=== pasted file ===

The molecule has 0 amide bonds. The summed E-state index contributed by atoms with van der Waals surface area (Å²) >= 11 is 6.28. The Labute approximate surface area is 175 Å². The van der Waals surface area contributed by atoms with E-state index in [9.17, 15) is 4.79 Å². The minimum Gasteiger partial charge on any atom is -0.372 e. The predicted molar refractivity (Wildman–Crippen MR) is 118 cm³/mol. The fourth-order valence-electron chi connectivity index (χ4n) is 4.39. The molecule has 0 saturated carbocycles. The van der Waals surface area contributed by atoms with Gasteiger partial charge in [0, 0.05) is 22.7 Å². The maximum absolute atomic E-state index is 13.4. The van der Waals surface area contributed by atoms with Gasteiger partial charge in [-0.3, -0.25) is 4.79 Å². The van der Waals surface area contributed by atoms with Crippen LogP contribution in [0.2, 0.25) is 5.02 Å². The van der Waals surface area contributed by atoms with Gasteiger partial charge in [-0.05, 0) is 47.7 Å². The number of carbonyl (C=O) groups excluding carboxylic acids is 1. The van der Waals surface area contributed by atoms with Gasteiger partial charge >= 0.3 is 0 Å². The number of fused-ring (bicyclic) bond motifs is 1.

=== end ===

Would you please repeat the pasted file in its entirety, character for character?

The molecule has 0 amide bonds. The summed E-state index contributed by atoms with van der Waals surface area (Å²) >= 11 is 6.28. The Labute approximate surface area is 175 Å². The van der Waals surface area contributed by atoms with E-state index in [9.17, 15) is 4.79 Å². The minimum Gasteiger partial charge on any atom is -0.372 e. The predicted molar refractivity (Wildman–Crippen MR) is 118 cm³/mol. The fourth-order valence-electron chi connectivity index (χ4n) is 4.39. The molecule has 0 saturated carbocycles. The van der Waals surface area contributed by atoms with Gasteiger partial charge in [0, 0.05) is 22.7 Å². The maximum absolute atomic E-state index is 13.4. The van der Waals surface area contributed by atoms with Gasteiger partial charge in [-0.3, -0.25) is 4.79 Å². The van der Waals surface area contributed by atoms with Crippen LogP contribution in [0.2, 0.25) is 5.02 Å². The van der Waals surface area contributed by atoms with Gasteiger partial charge in [-0.05, 0) is 47.7 Å². The number of carbonyl (C=O) groups excluding carboxylic acids is 1. The van der Waals surface area contributed by atoms with Gasteiger partial charge >= 0.3 is 0 Å². The number of fused-ring (bicyclic) bond motifs is 1.